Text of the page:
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Rep. Spencer Frye on ' Disappointing' Senate Hate Crimes Proposal


Georgia lawmakers have seven days left to complete business this session. In addition to the budget, which they are mandated by the constitution to pass, they are also considering a hate crimes bill for the state. District 118 Representative Spencer Frye says the current plan in the senate is not what he expected.

“Extremely unexpected, it puts in a little bit of religious discrimination, it puts in a little bit of protective of heritage groups,” Frye said.

Heritage, is that a code word?

“It’s a code word for Sons of the Confederacy and whatnot, the Ku Klux Klan, protecting hate speech and it’s really extremely disappointing.”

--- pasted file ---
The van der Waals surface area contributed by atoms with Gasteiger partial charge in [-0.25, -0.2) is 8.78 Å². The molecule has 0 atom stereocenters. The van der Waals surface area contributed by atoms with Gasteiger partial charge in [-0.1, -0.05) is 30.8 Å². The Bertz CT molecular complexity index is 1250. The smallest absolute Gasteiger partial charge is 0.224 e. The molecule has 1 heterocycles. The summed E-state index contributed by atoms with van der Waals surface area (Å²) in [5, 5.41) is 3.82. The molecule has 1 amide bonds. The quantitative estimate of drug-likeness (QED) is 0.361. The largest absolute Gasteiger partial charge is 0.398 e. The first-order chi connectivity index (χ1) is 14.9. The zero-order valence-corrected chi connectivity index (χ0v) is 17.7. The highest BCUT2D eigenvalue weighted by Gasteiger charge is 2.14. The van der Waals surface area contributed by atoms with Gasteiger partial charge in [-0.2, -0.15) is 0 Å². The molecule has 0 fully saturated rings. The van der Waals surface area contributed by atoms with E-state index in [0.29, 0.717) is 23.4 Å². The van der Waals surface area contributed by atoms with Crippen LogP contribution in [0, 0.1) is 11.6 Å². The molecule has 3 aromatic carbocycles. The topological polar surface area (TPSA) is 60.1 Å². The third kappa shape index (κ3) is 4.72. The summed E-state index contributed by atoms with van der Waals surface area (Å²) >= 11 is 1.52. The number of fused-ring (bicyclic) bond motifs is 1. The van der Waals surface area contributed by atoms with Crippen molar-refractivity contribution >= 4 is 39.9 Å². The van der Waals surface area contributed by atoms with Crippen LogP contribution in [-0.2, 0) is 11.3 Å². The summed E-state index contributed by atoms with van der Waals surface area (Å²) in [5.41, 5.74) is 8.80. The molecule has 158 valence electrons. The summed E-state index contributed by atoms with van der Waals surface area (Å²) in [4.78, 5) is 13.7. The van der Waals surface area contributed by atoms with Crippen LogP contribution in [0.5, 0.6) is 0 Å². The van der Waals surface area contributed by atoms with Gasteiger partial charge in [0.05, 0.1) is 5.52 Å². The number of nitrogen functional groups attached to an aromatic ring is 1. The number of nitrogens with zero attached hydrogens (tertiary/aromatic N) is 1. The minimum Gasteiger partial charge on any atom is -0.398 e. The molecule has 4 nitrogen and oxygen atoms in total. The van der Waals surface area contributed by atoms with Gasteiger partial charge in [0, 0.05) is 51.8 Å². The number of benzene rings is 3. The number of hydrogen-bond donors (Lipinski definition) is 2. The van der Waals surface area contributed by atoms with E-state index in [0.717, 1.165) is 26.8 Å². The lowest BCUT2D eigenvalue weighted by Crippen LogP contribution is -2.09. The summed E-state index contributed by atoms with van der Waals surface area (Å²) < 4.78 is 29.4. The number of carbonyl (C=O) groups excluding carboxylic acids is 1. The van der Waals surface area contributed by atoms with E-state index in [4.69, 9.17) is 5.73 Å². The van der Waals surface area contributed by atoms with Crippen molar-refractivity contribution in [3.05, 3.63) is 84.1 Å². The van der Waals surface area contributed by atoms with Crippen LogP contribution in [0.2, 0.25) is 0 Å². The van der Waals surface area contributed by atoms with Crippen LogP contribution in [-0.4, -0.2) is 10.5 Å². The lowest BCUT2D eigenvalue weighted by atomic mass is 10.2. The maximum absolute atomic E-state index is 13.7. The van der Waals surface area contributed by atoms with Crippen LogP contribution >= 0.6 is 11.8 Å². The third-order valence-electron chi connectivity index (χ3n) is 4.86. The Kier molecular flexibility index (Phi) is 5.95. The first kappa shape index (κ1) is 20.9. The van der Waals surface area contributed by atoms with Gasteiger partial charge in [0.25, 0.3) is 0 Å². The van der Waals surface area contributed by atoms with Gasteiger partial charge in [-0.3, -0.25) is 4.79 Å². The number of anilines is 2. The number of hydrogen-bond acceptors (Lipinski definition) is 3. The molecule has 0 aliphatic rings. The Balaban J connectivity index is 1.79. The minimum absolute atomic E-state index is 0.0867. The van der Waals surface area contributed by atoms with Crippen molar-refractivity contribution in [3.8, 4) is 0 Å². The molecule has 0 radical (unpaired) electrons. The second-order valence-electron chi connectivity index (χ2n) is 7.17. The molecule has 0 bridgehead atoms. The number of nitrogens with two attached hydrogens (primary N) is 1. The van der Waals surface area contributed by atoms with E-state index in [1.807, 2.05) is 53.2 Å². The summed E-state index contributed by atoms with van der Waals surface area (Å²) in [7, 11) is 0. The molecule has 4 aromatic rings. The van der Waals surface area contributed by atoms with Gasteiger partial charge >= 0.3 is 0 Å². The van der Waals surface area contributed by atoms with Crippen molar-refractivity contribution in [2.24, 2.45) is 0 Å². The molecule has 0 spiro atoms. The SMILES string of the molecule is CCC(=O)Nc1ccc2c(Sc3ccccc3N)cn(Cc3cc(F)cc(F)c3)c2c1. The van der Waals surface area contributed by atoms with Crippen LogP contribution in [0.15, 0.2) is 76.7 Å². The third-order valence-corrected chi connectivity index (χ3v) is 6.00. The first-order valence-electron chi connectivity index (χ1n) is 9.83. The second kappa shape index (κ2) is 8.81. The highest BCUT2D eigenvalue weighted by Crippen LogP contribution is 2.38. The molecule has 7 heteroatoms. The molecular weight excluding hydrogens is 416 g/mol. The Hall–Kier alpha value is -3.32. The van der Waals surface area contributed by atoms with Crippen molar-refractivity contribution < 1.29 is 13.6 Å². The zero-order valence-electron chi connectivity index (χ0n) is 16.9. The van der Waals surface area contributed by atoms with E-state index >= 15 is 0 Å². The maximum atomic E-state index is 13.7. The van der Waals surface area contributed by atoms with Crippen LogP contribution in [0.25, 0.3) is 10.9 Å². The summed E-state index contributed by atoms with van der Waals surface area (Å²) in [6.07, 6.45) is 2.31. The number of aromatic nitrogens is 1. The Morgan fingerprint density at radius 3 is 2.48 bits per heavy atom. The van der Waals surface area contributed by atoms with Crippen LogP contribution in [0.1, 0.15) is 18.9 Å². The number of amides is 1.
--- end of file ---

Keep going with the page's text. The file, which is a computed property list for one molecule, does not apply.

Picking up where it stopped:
Frye says this is not the first time the plan has come up.

“You know the Hate Crimes Bill, House Bill 426 was originally passed in a bipartisan measure by the House, not this year, but last year. It hung up in the Senate for about 400 and some odd days, and then I guess when it was politically expedient, they dedicated to act on it,” according to Frye.

“We have been asking them to pass a clean hate crimes bill, as passed by the House for over a year, 16, 17 months.”

He says this version of the measure does not actually protect likely victims of hate crimes.

“And really disappointed at the version that was put out by the Senate. It seems like it’s not protecting the people that have hate crimes mostly committed against them as much as it seems to be protecting the purveyors of the hate crimes itself.”

The senate will hold a committee meeting Thursday afternoon to discuss the bill.

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